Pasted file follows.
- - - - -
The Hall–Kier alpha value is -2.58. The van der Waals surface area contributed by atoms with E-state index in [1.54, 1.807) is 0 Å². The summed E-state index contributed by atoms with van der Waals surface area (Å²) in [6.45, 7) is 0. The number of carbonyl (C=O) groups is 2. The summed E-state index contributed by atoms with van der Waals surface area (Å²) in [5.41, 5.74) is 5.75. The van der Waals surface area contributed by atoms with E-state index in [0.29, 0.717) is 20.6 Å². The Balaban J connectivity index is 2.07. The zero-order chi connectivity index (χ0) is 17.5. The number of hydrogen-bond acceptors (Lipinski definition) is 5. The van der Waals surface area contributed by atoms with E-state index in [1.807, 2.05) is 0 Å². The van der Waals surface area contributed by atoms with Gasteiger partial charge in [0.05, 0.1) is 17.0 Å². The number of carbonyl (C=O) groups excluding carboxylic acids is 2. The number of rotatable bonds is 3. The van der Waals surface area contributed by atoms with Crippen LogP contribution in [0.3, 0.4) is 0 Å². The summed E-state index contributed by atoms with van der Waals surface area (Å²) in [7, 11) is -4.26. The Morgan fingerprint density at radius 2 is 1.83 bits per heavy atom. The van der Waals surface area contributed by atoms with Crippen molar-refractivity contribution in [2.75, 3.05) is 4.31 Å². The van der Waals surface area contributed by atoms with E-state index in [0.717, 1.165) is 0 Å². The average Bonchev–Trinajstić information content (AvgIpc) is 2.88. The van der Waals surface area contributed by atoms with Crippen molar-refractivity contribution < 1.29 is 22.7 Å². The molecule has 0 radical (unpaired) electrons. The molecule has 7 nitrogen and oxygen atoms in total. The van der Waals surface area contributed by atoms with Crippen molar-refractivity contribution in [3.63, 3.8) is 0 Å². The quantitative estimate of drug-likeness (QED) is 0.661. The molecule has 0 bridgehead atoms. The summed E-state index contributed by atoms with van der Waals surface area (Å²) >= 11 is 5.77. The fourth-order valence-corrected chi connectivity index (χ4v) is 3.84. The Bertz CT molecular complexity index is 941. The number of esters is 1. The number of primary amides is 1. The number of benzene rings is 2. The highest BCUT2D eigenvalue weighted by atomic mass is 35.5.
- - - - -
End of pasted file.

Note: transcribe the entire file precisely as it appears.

The Hall–Kier alpha value is -2.58. The van der Waals surface area contributed by atoms with E-state index in [1.54, 1.807) is 0 Å². The summed E-state index contributed by atoms with van der Waals surface area (Å²) in [6.45, 7) is 0. The number of carbonyl (C=O) groups is 2. The summed E-state index contributed by atoms with van der Waals surface area (Å²) in [5.41, 5.74) is 5.75. The van der Waals surface area contributed by atoms with E-state index in [0.29, 0.717) is 20.6 Å². The Balaban J connectivity index is 2.07. The zero-order chi connectivity index (χ0) is 17.5. The number of hydrogen-bond acceptors (Lipinski definition) is 5. The van der Waals surface area contributed by atoms with E-state index in [1.807, 2.05) is 0 Å². The van der Waals surface area contributed by atoms with Gasteiger partial charge in [0.05, 0.1) is 17.0 Å². The number of carbonyl (C=O) groups excluding carboxylic acids is 2. The number of rotatable bonds is 3. The van der Waals surface area contributed by atoms with Crippen LogP contribution in [0.3, 0.4) is 0 Å². The summed E-state index contributed by atoms with van der Waals surface area (Å²) in [7, 11) is -4.26. The Morgan fingerprint density at radius 2 is 1.83 bits per heavy atom. The van der Waals surface area contributed by atoms with Crippen molar-refractivity contribution in [2.75, 3.05) is 4.31 Å². The van der Waals surface area contributed by atoms with E-state index in [0.717, 1.165) is 0 Å². The average Bonchev–Trinajstić information content (AvgIpc) is 2.88. The van der Waals surface area contributed by atoms with Crippen molar-refractivity contribution < 1.29 is 22.7 Å². The molecule has 0 radical (unpaired) electrons. The molecule has 7 nitrogen and oxygen atoms in total. The van der Waals surface area contributed by atoms with Crippen molar-refractivity contribution in [3.63, 3.8) is 0 Å². The quantitative estimate of drug-likeness (QED) is 0.661. The molecule has 0 bridgehead atoms. The summed E-state index contributed by atoms with van der Waals surface area (Å²) >= 11 is 5.77. The fourth-order valence-corrected chi connectivity index (χ4v) is 3.84. The Bertz CT molecular complexity index is 941. The number of esters is 1. The number of primary amides is 1. The number of benzene rings is 2. The highest BCUT2D eigenvalue weighted by atomic mass is 35.5.